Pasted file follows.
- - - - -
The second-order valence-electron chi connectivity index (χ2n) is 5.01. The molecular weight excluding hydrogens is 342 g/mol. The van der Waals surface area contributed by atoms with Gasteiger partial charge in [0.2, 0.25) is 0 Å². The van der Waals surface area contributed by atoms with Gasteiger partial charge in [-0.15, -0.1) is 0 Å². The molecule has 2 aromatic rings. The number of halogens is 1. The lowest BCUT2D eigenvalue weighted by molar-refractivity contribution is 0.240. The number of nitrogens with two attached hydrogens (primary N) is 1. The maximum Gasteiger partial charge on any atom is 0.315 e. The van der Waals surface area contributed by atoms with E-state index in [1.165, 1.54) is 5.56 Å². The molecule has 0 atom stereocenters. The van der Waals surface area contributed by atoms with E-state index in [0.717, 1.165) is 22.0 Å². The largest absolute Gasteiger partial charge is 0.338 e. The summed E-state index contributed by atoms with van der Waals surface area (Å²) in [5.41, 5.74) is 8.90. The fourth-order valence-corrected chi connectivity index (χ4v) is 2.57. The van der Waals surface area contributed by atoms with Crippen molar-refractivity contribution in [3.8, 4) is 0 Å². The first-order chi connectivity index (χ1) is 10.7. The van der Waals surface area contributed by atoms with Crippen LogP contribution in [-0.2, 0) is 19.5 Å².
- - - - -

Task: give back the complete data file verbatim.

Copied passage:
The second-order valence-electron chi connectivity index (χ2n) is 5.01. The molecular weight excluding hydrogens is 342 g/mol. The van der Waals surface area contributed by atoms with Gasteiger partial charge in [0.2, 0.25) is 0 Å². The van der Waals surface area contributed by atoms with Gasteiger partial charge in [-0.15, -0.1) is 0 Å². The molecule has 2 aromatic rings. The number of halogens is 1. The lowest BCUT2D eigenvalue weighted by molar-refractivity contribution is 0.240. The number of nitrogens with two attached hydrogens (primary N) is 1. The maximum Gasteiger partial charge on any atom is 0.315 e. The van der Waals surface area contributed by atoms with E-state index in [1.165, 1.54) is 5.56 Å². The molecule has 0 atom stereocenters. The van der Waals surface area contributed by atoms with E-state index in [0.717, 1.165) is 22.0 Å². The largest absolute Gasteiger partial charge is 0.338 e. The summed E-state index contributed by atoms with van der Waals surface area (Å²) in [5.41, 5.74) is 8.90. The fourth-order valence-corrected chi connectivity index (χ4v) is 2.57. The van der Waals surface area contributed by atoms with Crippen molar-refractivity contribution in [3.8, 4) is 0 Å². The first-order chi connectivity index (χ1) is 10.7. The van der Waals surface area contributed by atoms with Crippen LogP contribution in [-0.2, 0) is 19.5 Å².